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What would actually make America great: more people. If the most challenging crisis in living memory has shown us anything, it’s that America has lost the will and the means to lead. We can’t compete with the huge population clusters of the global marketplace by keeping our population static or letting it diminish, or with our crumbling transit and unaffordable housing. The winner in the future world is going to have more—more ideas, more ambition, more utilization of resources, more people. Exactly how many Americans do we need to win? According to Matthew Yglesias, one billion. From one of our foremost policy writers, One Billion Americans is the provocative yet logical argument that if we aren’t moving forward, we’re losing. Vox founder Yglesias invites us to think bigger, while taking the problems of decline seriously. What really contributes to national prosperity should not be controversial: supporting parents and children, welcoming immigrants and their contributions, and exploring creative policies that support growth—like more housing, better transportation, improved education, revitalized welfare, and climate change mitigation. Drawing on examples and solutions from around the world, Yglesias shows not only that we can do this, but why we must. Making the case for massive population growth with analytic rigor and imagination, One Billion Americans issues a radical but undeniable challenge: Why not do it all, and stay on top forever?

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Author by Matthew Yglesias
Genre eBook Political Science
Read Book 288
ISBN Number 9780593190227

Authoritarian Nightmare


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One of American political history's most famous figures, who knows what it's like to stand up to an authoritarian White House, joins with an expert on authoritarianism to take a piercing look at how someone like Donald Trump and his followers achieved power—and what they might do to keep it ... John Dean, of Watergate fame, knows what it's like to work for a strong-willed, vindictive president. But even Richard Nixon, says Dean, didn't have the raw lust for power that Donald Trump has. Nor the lack of skill. Nor the deep, willful ignorance of our democracy. So how did such a person achieve power? Suspecting the answer lay in understanding Trump's base constituency, Dean has partnered with Bob Altemeyer, a professor of psychology whose expertise is the study of authoritarianism, to see why Trump's base is so faithful to him, no matter what he does. Why do evangelical Christians support him, for example, despite his well-documented sexual predations? Why do so many working class Americans support him, despite the way he works against their interests? Why do facts and logic not change their minds? By drawing on some psychological diagnostic tools (such as the "Power Mad Scale" and the "Con Man Scale") and looking at other historic authoritarians and their movements, Dean and Altemeyer offer not only an eye-opening revelation of how Trump and his followers have gotten where they have . . . but a road map to where they may go next.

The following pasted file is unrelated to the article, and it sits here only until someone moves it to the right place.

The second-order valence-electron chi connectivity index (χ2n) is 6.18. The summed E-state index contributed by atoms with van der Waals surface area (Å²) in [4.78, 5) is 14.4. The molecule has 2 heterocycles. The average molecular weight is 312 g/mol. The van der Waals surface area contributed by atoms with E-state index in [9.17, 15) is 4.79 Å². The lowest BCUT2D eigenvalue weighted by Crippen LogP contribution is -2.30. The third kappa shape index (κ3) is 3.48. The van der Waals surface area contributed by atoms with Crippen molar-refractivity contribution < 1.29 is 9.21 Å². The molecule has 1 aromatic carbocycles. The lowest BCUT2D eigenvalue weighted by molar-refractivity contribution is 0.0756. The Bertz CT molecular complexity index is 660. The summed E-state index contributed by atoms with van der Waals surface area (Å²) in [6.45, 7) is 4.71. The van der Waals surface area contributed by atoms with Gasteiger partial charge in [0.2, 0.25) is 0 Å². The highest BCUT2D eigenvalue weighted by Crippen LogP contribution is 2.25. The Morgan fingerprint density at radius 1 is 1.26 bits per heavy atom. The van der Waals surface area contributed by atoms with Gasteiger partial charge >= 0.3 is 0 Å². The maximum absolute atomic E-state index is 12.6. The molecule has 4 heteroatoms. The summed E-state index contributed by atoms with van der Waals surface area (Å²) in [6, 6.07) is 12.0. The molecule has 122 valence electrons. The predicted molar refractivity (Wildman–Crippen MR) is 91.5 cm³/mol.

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Author by John W. Dean
Genre eBook Political Science
Read Book 368
ISBN Number 9781612199061

This America The Case For The Nation


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From the acclaimed historian and New Yorker writer comes this urgent manifesto on the dilemma of nationalism and the erosion of liberalism in the twenty-first century. At a time of much despair over the future of liberal democracy, Jill Lepore makes a stirring case for the nation in This America, a follow-up to her much-celebrated history of the United States, These Truths. With dangerous forms of nationalism on the rise, Lepore, a Harvard historian and New Yorker staff writer, repudiates nationalism here by explaining its long history—and the history of the idea of the nation itself—while calling for a “new Americanism”: a generous patriotism that requires an honest reckoning with America’s past. Lepore begins her argument with a primer on the origins of nations, explaining how liberalism, the nation-state, and liberal nationalism, developed together. Illiberal nationalism, however, emerged in the United States after the Civil War—resulting in the failure of Reconstruction, the rise of Jim Crow, and the restriction of immigration. Much of American history, Lepore argues, has been a battle between these two forms of nationalism, liberal and illiberal, all the way down to the nation’s latest, bitter struggles over immigration. Defending liberalism, as This America demonstrates, requires making the case for the nation. But American historians largely abandoned that defense in the 1960s when they stopped writing national history. By the 1980s they’d stopped studying the nation-state altogether and embraced globalism instead. “When serious historians abandon the study of the nation,” Lepore tellingly writes, “nationalism doesn’t die. Instead, it eats liberalism.” But liberalism is still in there, Lepore affirms, and This America is an attempt to pull it out. “In a world made up of nations, there is no more powerful way to fight the forces of prejudice, intolerance, and injustice than by a dedication to equality, citizenship, and equal rights, as guaranteed by a nation of laws.” A manifesto for a better nation, and a call for a “new Americanism,” This America reclaims the nation’s future by reclaiming its past.